Influence marketing remains a field still a little fuzzy for many leaders, but it continues to grow. As yet, it is a ‘young’ concept in that there is no standard for or even common understanding of influence. There are a number of tools — more or less specialized — that are being used to help digital marketers and communication teams to understand the more important influencers in their online community. Of course, such gauges have limitations including the fact that they do not take into account the offline impact. The second limitation is that the measurements are based on a specific time frame and, therefore, a specific context. Thus, like with any numbers, it is important to dig in to their real significance. All the same, I firmly believe that brands need to be taking stock — and greater care — of their influencers.
Do you know who are your influencers?
Alban Jarry, a specialist in social media and eBranding, compiled a list of top influencers of major brands in France with the services of the influence software, Traackr*. The results were published here on his blog. As for the 10 brands selected, as Alban describes, these were selected from a list published by LinkedIn in June 2015, featuring the 10 most influential brands on Linkedin. They include LVMH, L’Oreal, Orange, Renault, Axa, Total, Capgemini, Facebook, Twitter and, of course, Linkedin.
The scores were derived from 3 items, measured over the last six months:
- Reach measuring the size of the audience for the influencer.
- Resonance measuring the engagement with his/her online community.
- Relevance measuring how influential he/she is relevant on the subject. (Index by which the table is ordered).
It should be noted that this classification is a reflection of the measurement of influence at a particular point of time and that it is updated in real time. In total, listed among the 100 influential, there are many recognized French digerati names (and, as noted by Violaine Champetier de Ribes, rather too few women). Meanwhile, there are several people who appear twice, including Eric Delcroix, Cyril Bladier, Aurelie Coudouel, Viviane Neiter and Alban, himself. For my part, I had the chance to be quoted for the LVMH brand (see below).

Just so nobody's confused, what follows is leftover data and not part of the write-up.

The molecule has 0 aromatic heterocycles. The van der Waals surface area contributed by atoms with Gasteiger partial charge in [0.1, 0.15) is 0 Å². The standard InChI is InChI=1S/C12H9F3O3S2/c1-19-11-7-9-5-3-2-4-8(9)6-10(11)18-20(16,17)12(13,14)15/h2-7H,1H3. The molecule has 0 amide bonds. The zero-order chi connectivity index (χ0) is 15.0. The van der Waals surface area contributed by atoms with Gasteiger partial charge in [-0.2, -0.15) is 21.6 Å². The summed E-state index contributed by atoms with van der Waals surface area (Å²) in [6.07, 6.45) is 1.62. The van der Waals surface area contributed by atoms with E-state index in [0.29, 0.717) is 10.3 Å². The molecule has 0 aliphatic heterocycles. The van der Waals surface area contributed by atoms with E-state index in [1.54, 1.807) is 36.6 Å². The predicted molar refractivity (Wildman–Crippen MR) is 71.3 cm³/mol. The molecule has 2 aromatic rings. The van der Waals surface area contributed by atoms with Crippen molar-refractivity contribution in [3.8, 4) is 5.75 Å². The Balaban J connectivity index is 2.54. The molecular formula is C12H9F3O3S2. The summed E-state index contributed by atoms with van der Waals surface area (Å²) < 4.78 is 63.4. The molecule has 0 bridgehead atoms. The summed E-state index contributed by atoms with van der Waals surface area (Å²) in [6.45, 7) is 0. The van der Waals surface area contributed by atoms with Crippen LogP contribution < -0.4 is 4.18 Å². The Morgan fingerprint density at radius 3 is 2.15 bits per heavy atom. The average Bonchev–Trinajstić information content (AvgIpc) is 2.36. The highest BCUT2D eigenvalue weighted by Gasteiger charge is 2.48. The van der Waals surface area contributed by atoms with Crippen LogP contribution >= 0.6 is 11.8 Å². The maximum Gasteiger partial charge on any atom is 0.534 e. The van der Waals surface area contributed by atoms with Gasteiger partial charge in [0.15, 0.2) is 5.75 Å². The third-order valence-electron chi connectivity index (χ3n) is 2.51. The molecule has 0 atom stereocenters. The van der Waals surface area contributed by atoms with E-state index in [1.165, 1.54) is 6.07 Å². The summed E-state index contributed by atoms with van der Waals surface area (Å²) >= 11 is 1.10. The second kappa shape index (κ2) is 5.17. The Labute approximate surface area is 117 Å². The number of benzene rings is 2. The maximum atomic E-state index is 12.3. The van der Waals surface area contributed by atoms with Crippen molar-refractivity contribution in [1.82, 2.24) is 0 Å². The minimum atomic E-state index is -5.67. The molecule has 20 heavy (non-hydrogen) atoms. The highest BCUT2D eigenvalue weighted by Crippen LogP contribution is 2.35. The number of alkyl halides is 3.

Of the 100 influential in the study, it may also be noted, with irony, that only one person has no Twitter account – and that person happens to be the second most influential for the brand Twitter! It seems his account is currently suspended.
Influence Marketing – 6 actions to recommend
So, if I were running a brand, what would I do with this information? I have six recommended actions:
- First, check whether / how influence is measured by the marketing team
- Study (with an eye to understanding) the mechanisms of the measurements / KPIs
- Verify that those ‘influencers’ named in the table have been identified by (a) PR, (b) the Community Manager and (c) customer service
- See whether there are any members of the advertising agency in the list and, if not, why not?
- Check if/how many of one’s own employees are included (to be encouraged). Here I spotted the presence of @CLandomiel at Orange, for example
- Delve into the brand’s strategy of influence marketing and, in fact, whether the marketing team (and agency) have a coherent strategy?
Influence marketing is a growing field with plenty of opportunities for brands that develop the right approach. Whatever one may say about the concept of influence, I am convinced that brands who work intelligently with influencers will gain first mover advantages and will gradually gain ground …
Your feedback and comments are welcome!
*Traackr’s system evaluates the online activities of influencers covering blogs, Facebook, Google+, Instagram, LinkedIn, Pinterest, Tumblr, Twitter, WordPress and Youtube.